Evaluating iPad Applications: Are They Readable?

Evaluating iPad Applications: Are They Readable?

Jean Kiekel (University of St. Thomas – Houston, USA) and E.E. Kirk (Concordia University Chicago, USA)
Copyright: © 2014 |Pages: 16
DOI: 10.4018/978-1-4666-4502-8.ch070
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Abstract

Traditional classrooms based solely on textbooks and print-based reading material no longer fit ways students gain knowledge. Advances and innovations in technology are changing the way students of all ages learn. The latest innovation, smaller tablet style computers such as iPads, is further changing the way technology is used in schoolrooms. Popularity of these devices and the ability to download applications to them opens a world of uses for such devices in classrooms. The appropriate use of these devices and choice of appropriate applications for educational purposes provides a new realm of research opportunities for scholars. Educators and administrators need to feel confident capital expenditures on tablet devices will fulfill the promise of a positive impact in classrooms. This chapter explores the readability of one of the more popular applications for iPads in an attempt to discover whether reading levels of the application are appropriate for students in elementary, middle, and high school.
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Introduction

Classrooms are changing. New technologies are emerging more rapidly than ever and expectations by parents and students are that they will be integrated into classrooms just as quickly. School districts are spending large sums of money to purchase the latest technological devices and applications necessary to allow computers to become primary tools for learner-centered activities. Innovations in computer technology and applications downloaded onto them are changing K-12 learning. The latest trend relates to the integration of tablet and hand-held devices.

The iPad was launched onto the market approximately two years ago and nearly three million devices were purchased within the first weeks of its debut (Murray &Olcese, 2011).Other tablet devices have since made it to markets to compete with the iPad, but it is the iPad that continues to set standards in such devices (Fredette, 2012). The popularity of the iPad, and tablets like it, has piqued the interest of educators and is causing schools to implement pilot projects to see how they can be integrated into curricula (Waters, 2010).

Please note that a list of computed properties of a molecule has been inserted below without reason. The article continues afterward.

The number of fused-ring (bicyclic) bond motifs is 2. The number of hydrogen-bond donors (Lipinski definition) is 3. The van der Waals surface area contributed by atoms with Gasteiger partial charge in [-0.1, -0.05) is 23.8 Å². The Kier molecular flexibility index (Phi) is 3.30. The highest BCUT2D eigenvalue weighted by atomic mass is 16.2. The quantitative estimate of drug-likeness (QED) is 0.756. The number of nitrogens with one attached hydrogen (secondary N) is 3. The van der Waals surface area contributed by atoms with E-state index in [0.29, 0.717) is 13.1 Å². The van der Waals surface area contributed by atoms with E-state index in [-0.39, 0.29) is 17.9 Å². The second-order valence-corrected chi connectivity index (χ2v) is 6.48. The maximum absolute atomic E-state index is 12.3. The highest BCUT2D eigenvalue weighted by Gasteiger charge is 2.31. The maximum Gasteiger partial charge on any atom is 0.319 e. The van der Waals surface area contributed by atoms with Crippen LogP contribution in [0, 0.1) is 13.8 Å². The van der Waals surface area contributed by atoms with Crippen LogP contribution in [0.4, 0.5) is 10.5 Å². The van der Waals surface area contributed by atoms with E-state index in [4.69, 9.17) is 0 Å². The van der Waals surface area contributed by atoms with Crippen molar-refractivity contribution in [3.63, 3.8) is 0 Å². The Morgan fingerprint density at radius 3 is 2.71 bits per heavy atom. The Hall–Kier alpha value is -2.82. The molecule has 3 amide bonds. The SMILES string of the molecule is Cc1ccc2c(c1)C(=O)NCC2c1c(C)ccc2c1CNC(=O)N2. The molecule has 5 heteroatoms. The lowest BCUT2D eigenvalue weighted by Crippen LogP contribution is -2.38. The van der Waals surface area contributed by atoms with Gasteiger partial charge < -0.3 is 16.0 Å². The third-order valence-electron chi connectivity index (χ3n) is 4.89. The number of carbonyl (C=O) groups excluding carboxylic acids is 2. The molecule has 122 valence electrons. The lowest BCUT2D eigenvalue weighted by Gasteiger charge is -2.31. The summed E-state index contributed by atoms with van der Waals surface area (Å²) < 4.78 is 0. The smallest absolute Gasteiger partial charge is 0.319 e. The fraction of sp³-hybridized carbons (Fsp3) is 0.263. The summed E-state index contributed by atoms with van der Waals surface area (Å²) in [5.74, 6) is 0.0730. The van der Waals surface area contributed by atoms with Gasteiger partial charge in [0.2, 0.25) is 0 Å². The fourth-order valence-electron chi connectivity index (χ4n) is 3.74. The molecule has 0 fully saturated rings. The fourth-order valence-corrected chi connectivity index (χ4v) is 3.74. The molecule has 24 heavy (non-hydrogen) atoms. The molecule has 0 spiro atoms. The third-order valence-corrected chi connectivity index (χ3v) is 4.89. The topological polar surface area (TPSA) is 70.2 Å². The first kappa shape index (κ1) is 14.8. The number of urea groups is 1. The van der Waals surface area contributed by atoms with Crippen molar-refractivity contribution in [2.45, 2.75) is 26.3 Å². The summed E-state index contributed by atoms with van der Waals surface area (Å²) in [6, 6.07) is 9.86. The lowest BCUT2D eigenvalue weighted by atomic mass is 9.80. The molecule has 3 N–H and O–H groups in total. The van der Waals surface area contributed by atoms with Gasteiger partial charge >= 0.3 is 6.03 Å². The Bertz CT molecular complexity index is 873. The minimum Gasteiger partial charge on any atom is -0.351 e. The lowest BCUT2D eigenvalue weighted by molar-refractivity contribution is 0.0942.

Tablet computers are quickly becoming more preferred than laptop computers and laptop carts. Tablet computers are easy to transport, are less expensive, and have a much longer battery life than laptop computers (Electronic Education Report, 2011). In addition, tablets are customizable and highly portable. They are also smaller and lighter than laptop computers, which makes the tablet easier to handle than unwieldy laptops. Tablets can be made to recognize handwriting for students who do not know the keyboard, and tablet keyboards are smaller which is more accommodating to tinier hands of elementary and middle school students (Millard, 2005). In addition to these features, a broad range of content is available through downloadable applications. Apple is leading the field in applications for tablets, claiming that more than one million apps and 250,000 books have been downloaded since the release of the devices (Waters, 2010).

Another factor speeding up the adoption of tablet devices is the rapid growth of wireless networks in schools and communities across the nation. While wireless technology requires a significant outlay budget for initial implementation, wireless networks allow for easy expansion without additional cost of running wires, cables, or construction costs (Millard, 2005). The 2010 National Center for Education Statistics (2010) report stated in 2008, 39% of our nation’s public schools had wireless technology throughout the building. This is up from approximately 15% in 2002 (Millard, 2005). Access to wireless networks allows for greater mobility within classrooms because students are not tied to cables and desktop computers.

Due to an increasingly large-scale use of computers in classrooms and overwhelming advances in speed and capacity, scholars are faced with large-scale availability of such devices and applications aiding in the process of teaching and learning. Tablet devices can further enhance and complement computers currently in use in classrooms. There is plenty of publicity about potential for iPads and other tablets that download applications to improve student literacy. Because of the recent emergence of tablet technologies, this is a vastly untapped area of research (Murray & Olcese, 2011).

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